Laboratory school Source: en.wikipedia.org/wiki/Laboratory_school

Former laboratory school at the University of Wisconsin-Eau Claire, with one-way mirrors in the upper-level observation deck, allowing professors to view the classroom
The same room, showing observation room with a one-way mirror to the right of the classroom

A laboratory school or demonstration school is an elementary or secondary school operated in association with a university, college, or other teacher education institution and used for the training of future teachers, educational experimentation, educational research, and professional development.[1][2]

Many laboratory schools follow a model[citation needed] of experiential education based on the original Laboratory School run by John Dewey at the University of Chicago.[3] Many laboratory schools still operate in the United States and around the globe. They are known by many names: laboratory schools, demonstration schools, campus schools, model schools, university-affiliated schools, child development schools, etc., and most have a connection to a college or university. Each university-affiliated school has a unique relationship with a college or university and a different grade configuration. Some lab schools are only for preschool or kindergarten children, some are preschool through fifth or sixth grade, and some continue through high school.

Khan Lab School in Silicon Valley is one of the few laboratory schools not affiliated with a college or university. It is affiliated with Khan Academy, a non-profit educational organization.[4] The school's experimentation with abolishing grade levels was featured on Voice of America in 2016.[5]

Classroom observation[edit]

Laboratory school classrooms may be observed by university professors to assess the student-teacher, but this is conducted without the students or student-teachers aware of the observation. The observers want to avoid creating a distraction or disrupting classroom activities. Before the miniaturization of electronic camera viewing systems, laboratory schools often included elaborate direct-view observation systems with special observation decks above classrooms or observation rooms alongside the classrooms. One-way mirrors and speaker/intercom systems allowed a professor to silently observe the classroom, but without being seen by the students or the student-teacher.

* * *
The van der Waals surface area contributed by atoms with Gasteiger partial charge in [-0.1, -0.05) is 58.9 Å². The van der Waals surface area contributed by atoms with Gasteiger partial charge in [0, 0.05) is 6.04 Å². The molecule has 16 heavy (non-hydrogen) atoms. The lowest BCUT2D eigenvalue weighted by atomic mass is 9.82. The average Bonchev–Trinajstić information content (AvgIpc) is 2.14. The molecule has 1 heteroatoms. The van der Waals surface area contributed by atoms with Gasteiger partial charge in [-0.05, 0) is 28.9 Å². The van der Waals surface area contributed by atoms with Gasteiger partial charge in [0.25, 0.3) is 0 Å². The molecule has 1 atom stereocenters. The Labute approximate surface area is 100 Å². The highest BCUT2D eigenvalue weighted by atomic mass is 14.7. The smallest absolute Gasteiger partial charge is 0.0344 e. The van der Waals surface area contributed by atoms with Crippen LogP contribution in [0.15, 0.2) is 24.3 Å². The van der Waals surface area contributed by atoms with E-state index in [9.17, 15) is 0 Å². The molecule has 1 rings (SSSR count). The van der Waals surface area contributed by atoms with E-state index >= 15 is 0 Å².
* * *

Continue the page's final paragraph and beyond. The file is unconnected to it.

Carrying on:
A modern laboratory school is able to use a standard-design school as a laboratory school. The standard rooms are outfitted with CCTV cameras hidden inside black plastic domes on the ceiling. Complex lens optics and multiple cameras allow a single stationary dome to view 360 degrees, with no mechanical noises or moving parts. High-speed Internet connections allow for a professor at a college to remotely view and interact with student-teachers in a distant laboratory school.

In either case students or student-teachers know that observation may occur, but they do not know when such observation takes place.


See also[edit]


  1. ^ "nals.net". www.nals.net.
  2. ^ "Lab Schools - PrivateSchoolReview.com". PrivateSchoolReview.com.
  3. ^ "John Dewey's Laboratory School in Chicago". mi-knoll.de.
  4. ^ "What is a lab school?". Khan Lab School.
  5. ^ "Experimental Silicon Valley School Abolishes Grade Levels". Voice of America.
  6. ^ "History | Thomas Metcalf School - Illinois State". metcalf.illinoisstate.edu. Retrieved 2019-03-27.
  7. ^ "Price Laboratory School | Rod Library". library.uni.edu. Retrieved 2019-03-27.
  8. ^ "'A Bit Of A Montessori 2.0': Khan Academy Opens A Lab School". NPR.org. Retrieved 2016-08-07.
  9. ^ "Khan Lab School reinvents American classroom". CBS News.
  10. ^ "How Sal Khan Hopes to Remake Education". 30 March 2016.
  11. ^ Tanz, Jason. "The Tech Elite's Quest to Reinvent School in Its Own Image".

External links[edit]